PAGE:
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Shattering in Lettuce-Its Inheritance and Biological Significance

Thomas W. Whitaker and Gilbert D. McCollum
Bulletin of the Torrey Botanical Club
Vol. 81, No. 2 (Mar. - Apr., 1954), pp. 104-110
Published by: Torrey Botanical Society
DOI: 10.2307/2481843
Stable URL: http://www.jstor.org/stable/2481843
Page Count: 7
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Abstract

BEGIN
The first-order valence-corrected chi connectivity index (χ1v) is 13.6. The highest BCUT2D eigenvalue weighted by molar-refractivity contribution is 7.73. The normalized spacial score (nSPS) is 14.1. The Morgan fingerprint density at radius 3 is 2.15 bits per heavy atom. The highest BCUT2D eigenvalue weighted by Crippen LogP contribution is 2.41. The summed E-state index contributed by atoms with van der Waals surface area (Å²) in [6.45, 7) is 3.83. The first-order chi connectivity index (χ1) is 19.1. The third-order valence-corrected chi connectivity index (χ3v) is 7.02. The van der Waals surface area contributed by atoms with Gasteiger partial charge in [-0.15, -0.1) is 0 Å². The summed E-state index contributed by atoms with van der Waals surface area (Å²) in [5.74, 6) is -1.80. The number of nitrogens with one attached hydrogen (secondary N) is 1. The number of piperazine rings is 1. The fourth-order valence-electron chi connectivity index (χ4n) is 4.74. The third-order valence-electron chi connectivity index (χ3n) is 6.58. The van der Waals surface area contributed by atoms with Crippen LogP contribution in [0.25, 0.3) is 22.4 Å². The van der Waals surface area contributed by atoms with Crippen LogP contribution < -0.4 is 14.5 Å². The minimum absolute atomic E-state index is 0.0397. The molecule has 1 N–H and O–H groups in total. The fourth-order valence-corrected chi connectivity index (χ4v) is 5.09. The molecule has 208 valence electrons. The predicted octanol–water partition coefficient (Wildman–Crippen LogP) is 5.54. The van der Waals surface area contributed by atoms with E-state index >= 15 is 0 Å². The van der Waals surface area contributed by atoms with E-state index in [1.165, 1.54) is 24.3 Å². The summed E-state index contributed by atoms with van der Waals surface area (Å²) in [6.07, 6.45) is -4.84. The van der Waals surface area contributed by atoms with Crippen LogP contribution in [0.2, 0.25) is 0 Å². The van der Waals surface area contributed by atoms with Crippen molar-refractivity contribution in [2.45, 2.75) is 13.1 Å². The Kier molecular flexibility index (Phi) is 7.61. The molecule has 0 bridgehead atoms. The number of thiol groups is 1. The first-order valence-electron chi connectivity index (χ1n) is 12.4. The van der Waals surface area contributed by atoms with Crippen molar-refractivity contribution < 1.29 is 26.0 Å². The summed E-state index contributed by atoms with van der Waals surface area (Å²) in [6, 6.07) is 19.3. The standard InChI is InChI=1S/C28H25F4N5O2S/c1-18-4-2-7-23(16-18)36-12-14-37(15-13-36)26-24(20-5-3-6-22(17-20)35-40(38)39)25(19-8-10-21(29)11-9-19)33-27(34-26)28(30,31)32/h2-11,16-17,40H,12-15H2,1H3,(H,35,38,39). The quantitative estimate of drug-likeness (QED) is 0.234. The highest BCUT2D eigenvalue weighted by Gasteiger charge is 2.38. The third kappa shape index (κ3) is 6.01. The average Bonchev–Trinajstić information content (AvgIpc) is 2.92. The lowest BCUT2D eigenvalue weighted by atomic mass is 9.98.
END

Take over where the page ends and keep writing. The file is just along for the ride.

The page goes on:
1. The shattering character in lettuce is described and shown to be the expression of a single dominant gene. In general, it is found only in wild lettuce, Lactuca serriola. The recessive allele (non-shattering) is for the most part restricted to cultivated varieties. Shattering is not linked with either achene color or leaf lobing. 2. Indirect evidence suggests that shattering is of considerable importance to the species under non-cultivated conditions. On the contrary, under cultivated conditions, non-shattering is the favored type, and shattering becomes detrimental. It is pointed out that loss of natural adaptations for the dissemination of seeds has occurred in many cultivated plants.

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